A Rolling Moss Warrants No Throne

Ay caramba, I haven’t even clicked through the article yet, and already my head is going to explode:

Aspiring To The Throne
A growing number of small stores are challenging Murray Moss’s supremacy as the arbiter of design in America.

If the American design world really so feeble that Moss is considered the supreme arbiter, I guess we get what we deserve.
It’s true that through inertia, his fussy, museum-style presentation, and his subsequent expansion, Moss has mitigated to some degree his knockoffish origins. But I can’t forget.
I was traveling to Amsterdam a lot during the mid-90’s, those early, crucial years when Moss was building its own reputation as a design gallery, promoting European designers like the Droog gang. And I came to love a visionary design store on Prinsengracht called Frozen Fountain. Around 1992, when it moved to its current location, Frozen Fountain began curating shows of designers’ work, reaching into the deep bench for Dutch design, and featuring work from around Europe as well.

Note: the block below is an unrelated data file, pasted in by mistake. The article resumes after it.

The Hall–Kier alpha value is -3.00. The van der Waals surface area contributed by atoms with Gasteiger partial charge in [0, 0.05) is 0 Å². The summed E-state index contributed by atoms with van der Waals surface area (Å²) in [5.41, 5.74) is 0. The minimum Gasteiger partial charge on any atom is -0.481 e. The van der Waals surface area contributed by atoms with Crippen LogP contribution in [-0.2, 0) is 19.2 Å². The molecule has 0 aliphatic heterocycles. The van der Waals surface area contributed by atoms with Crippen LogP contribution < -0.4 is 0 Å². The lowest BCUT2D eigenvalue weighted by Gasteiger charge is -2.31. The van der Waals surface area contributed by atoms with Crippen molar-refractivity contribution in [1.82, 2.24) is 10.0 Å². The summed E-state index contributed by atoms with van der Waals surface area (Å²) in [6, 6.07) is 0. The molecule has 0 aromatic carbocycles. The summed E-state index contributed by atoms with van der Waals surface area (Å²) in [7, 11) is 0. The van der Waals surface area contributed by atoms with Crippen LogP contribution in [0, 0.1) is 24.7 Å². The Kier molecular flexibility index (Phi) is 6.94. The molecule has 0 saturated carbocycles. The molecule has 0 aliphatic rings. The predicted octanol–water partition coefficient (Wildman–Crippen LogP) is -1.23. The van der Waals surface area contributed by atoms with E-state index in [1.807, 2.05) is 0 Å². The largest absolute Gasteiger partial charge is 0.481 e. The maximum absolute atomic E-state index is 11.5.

There was literally nothing at Moss that wasn’t at Frozen Fountain already, and it stung to reconcile the praises for Moss’s incredible innovation with the reality that his entire program was basically bagged up and repotted, like a giant amaryllis bulb, from Amsterdam.
The Times piece buries the lede [I’ve read it by now, yeah. Just in case it was a takedown in disguise], noting how many dynamic developments of the design world Moss’s blinkered incuriousity has missed: American design, sustainable design, furniture under $25,000 design. The most damning quote is from Stefan Lawrence, whose LA store Twentieth dances circles around Moss’s vitrine: “And Mr. Lawrence himself, while quick to say that ‘Murray Moss is a genius,’ added that he had discovered designers that ‘Murray hasn’t even heard of.'” Granted, that’s a mighty long list.